Do what thou wilt shall be the whole of the Law.
Recent months have offered not so much an opportunity for introspection as an unrelenting insistence on it. For many of us, there isn’t a lot more to look in upon. A recent essay by M.M. Owen on Hermann Hesse on the Aeon website takes a useful and intelligent look at one of the great literary introspectives of the 20th Century.
Enthusiasm for Hermann Hesse’s novels was probably at its height in the 1970s, though I still come across recent reprints on bookstore shelves. But there was a time when you just weren’t part of the in-crowd if there wasn’t a well-thumbed paperback of Demian or Steppenwolf on your shelf and, if you wanted to look like you were seriously into the man’s world, Siddhartha or The Glass Bead Game had to be there next to them.
Owen’s article provides a glimpse into the almost desperate questing in the German-speaking world prior to Hitler’s arrival, and thus to some extent offers hints on why that man came to power. For, any sensible reading of German history between the world wars shows conventional politics was only the froth on top of a seething spiritual and existential unrest. And Hesse, who lived from 1877 to 1962, was working in the middle of all that.
Looking at the curriculum for our Temple’s First Order, and some of my past public talks, I realise it can seem to be more about Hesse-style introspection than actual magick. Occasional references to Jung tend to reinforce the idea we’re advocating endless navel-gazing, when the intent is to loosen the grip our own ‘interiority’ has on most of us. Look – observe the tides ebbing and flowing there, then look beyond – is the requirement. Once, magicians used astrology to guide their actions, as many do today. Equally, conventional psychological tropes might be the substitute.
Astrology, of course has the benefit that in theory, it directs our attention out to the heavens, rather than inward to our complexes, fixations or resentment of past and present authority figures. Whether it actually works like that depends on the magician, but the aim of the art has traditionally been to look beyond ourselves.
But ‘looking beyond’ is something we can only learn for ourselves, unaided except by the often-unsuspected promptings of the HGA. The early years of magical training can therefore appear to focus on the psychic interior, even if the aim is rather different.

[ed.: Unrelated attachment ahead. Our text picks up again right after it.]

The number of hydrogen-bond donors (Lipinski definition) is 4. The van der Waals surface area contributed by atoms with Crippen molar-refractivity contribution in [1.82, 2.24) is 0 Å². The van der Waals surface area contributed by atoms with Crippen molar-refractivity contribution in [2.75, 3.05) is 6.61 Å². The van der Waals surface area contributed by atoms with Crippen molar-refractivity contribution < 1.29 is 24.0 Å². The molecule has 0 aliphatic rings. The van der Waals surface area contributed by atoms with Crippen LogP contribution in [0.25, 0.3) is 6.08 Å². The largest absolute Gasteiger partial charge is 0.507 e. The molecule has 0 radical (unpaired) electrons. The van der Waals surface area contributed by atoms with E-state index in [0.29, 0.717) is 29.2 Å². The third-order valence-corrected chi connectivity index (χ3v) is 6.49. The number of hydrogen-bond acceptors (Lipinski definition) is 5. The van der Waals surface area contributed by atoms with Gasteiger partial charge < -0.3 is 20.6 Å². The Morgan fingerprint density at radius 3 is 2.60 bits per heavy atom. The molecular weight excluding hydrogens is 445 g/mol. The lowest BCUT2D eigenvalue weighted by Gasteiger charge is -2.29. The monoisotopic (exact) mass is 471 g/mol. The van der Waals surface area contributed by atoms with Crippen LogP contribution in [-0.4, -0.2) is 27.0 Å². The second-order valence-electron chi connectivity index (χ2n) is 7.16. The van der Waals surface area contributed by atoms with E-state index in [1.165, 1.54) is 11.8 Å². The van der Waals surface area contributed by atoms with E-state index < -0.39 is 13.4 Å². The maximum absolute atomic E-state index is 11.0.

Hesse had a psychological break during World War I, and his doctor was a Jungian analyst, Josef Lang. Later, he came to know Jung himself. But better than Hesse did, Jung came to grasp that “inner truth” is a very fluctuating and unsteady concept. His own life shows immense growth and expansion of understanding, as he came to see that the Self, his rough equivalent to the notion of the HGA, ‘makes sense’ only in relation to our connections with the greater world. It is only fully realised through expression, via the will, not through endless introspection.
(Jay Sherry’s book, Carl Jung: Avant-Garde Conservative, is excellent on deconstructing Jung’s flirtation with Nazism as one way the man dealt with the early 20th Century’s crisis, and the blind spots in his own nature that led him there).
I’ve read most of Hesse’s books over the years, some of them more than twice, and while there’s something unsatisfactory in each of them, they also touch on the same ‘big’ themes our aspirations reach towards in Thelemic work. But the flaw Owen identifies always bothered me, even if (in Siddhartha and Narziss and Goldmund, at least) his main characters explore the possibilities of life in the world around them.
“All of Hesse’s protagonists are, in their creator’s image, spectacularly self-absorbed,” he writes. “The years during which I most enjoyed Hesse were the years during which I was at my most spectacularly self-absorbed.” At the end of the essay, he adds, “In this life, the inward gaze will take you only halfway.”
The topic can be debated endlessly, and there is much in magick and Thelemic mysticism that could be construed as high-end navel-gazing. But the intention is always to neutralise or at least still the demands of selfhood and self-absorbed urges, and to include the HGA as comprising or including all of life. “At some point, the self-development has to be a means, not an end,” Owen states of his subject’s life.
True Will functions most effectively, most usefully, through a mind made clear of its darker veils and turbid churnings. To attain this end, serious self-inspection is vital. But a Thelemic life is about action in the world: about awareness, relationships, and “producing change in conformity with will.”
Physical constraints on safe movement and socialising have left me thoroughly fed up recently – I feel stuck in “True Can’t,” and want to move on. I also don’t believe in all-too-convenient theories that the pandemic is a hoax, or over-hyped, or that safe distancing is irrelevant, so I’ll have to wait and see what I can get out of introspection for now.
But if there’s one thing I’m re-learning, it’s that “me” fast becomes a very boring topic. The HGA needs “the world” as its perpetual classroom, and shunning it for some putative inner wisdom or inner truth, is not the route to peace and wholeness.